In a faint rain, on a trail rising from the ravines, I passed a graying man and his young Great Dane. Our dogs met, which is also to say that the man and I met in the common custom of dog owners. In a unexpected lumbering leap the Great Dane put his paws on my shoulders, slathering my face with mud and white frothy slime. Dropping his pipe and then with great tenderness, the gray gentleman pleaded with the giant to pick on someone his own size. Eye to eye, light to light, the man leaned into my space, wiping what he could from my jacket. His sand-papery voice said, “If I were on a island and destined to die there, I might rather choose five dogs than five people as my last companions. Please forgive my friend's need to hug you.” And with a wink and whistle, he and the Great Dane carried onward deeper into the gorge.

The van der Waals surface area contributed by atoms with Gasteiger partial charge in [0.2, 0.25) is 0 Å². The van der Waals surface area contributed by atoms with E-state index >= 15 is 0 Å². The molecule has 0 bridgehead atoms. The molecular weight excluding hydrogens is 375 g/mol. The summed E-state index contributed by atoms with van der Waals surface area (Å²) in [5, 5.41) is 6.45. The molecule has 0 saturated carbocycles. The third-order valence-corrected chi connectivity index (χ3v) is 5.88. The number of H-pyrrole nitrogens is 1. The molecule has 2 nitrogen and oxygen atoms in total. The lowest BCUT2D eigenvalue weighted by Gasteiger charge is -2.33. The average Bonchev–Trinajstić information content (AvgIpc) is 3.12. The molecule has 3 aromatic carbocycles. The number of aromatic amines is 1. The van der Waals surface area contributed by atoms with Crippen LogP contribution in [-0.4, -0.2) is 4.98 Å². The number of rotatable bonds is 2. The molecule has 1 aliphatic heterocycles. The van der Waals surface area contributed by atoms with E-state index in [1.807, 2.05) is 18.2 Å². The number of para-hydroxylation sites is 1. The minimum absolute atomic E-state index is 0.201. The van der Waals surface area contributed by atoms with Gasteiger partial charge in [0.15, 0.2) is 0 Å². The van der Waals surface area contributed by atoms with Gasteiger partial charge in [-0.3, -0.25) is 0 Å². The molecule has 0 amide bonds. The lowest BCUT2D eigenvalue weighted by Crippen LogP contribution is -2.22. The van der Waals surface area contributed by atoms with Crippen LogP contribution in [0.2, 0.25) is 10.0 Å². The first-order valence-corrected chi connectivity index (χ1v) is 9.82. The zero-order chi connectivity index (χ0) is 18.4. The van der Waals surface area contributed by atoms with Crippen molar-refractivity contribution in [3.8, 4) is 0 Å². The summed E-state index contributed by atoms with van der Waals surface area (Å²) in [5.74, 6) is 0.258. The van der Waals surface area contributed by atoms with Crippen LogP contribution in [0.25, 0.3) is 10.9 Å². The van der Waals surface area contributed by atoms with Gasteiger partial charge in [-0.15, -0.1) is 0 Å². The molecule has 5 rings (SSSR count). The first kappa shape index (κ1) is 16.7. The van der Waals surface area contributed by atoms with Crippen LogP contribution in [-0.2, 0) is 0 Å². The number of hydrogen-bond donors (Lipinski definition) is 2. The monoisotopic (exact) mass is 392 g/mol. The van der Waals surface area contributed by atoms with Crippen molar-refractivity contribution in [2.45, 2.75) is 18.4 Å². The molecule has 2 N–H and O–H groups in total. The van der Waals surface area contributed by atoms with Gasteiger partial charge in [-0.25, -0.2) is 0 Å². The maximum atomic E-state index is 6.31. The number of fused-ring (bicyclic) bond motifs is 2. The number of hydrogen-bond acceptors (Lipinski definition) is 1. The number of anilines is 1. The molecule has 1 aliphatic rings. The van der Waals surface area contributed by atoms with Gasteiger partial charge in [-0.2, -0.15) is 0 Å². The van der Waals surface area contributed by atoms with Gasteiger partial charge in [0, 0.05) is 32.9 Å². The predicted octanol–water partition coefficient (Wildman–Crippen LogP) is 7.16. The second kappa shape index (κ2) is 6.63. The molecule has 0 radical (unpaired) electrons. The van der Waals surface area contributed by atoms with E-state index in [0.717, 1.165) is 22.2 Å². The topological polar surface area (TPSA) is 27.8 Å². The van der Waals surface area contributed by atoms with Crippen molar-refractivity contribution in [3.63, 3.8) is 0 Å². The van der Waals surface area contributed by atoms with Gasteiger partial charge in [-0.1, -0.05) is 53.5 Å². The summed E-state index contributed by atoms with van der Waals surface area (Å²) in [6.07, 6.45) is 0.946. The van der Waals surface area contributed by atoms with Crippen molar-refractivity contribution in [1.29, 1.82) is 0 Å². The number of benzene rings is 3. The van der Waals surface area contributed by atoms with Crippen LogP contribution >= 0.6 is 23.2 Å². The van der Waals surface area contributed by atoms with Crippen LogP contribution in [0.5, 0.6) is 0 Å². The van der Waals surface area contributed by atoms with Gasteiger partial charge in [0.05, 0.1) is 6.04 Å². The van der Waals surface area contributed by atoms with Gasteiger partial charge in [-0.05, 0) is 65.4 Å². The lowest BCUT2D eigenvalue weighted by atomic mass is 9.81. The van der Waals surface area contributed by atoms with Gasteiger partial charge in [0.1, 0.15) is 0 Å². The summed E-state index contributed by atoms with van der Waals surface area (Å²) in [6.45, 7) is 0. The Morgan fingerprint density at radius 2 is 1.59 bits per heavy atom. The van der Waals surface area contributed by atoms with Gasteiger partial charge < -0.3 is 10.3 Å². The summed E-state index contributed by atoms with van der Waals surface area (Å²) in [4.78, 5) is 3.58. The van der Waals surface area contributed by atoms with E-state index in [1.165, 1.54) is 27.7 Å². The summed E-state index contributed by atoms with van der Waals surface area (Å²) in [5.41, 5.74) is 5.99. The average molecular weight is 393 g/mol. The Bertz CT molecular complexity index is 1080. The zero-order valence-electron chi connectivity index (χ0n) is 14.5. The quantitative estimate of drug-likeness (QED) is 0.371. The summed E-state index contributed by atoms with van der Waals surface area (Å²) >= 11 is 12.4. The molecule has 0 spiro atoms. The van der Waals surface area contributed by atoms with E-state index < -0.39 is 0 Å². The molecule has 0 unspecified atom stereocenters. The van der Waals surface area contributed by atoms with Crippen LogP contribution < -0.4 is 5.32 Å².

At home, I eat out-of-state raspberries and try my best to manage a tangerine with manners. Is it possible to keep the juice all in? Friends text to say that they heard the sun might break through tomorrow: happy dance, smiley face, #michiganwinter, #grayisthenewblack, lol. I will celebrate today and let tomorrow find me both wanting and happy.
Emily's Letters, ginger snaps and a house full of silence. It isn't until letter three that I notice my naked ring finger. Letting it breathe means some times forgetting. I retrace my steps to the edge of the bathtub and find the wedding band resting in the ablution of water and dog shampoo. One wonders how long it takes for the impression to refill itself.
But I don't want to write about that. I want to take a nap and see something other than haylofts and strobing dust motes hanging in the filtered light. I want to wake and think of something other than the warm hand placement and fingered bookshelves and looking up at the ceiling from the shivery wooden floor.
At times Eden is a desert and at others it is the sign pointing a way around the sand. In either case, I saw this person staggering barefoot in the hot sands and I thought: yes, this one is yet alive.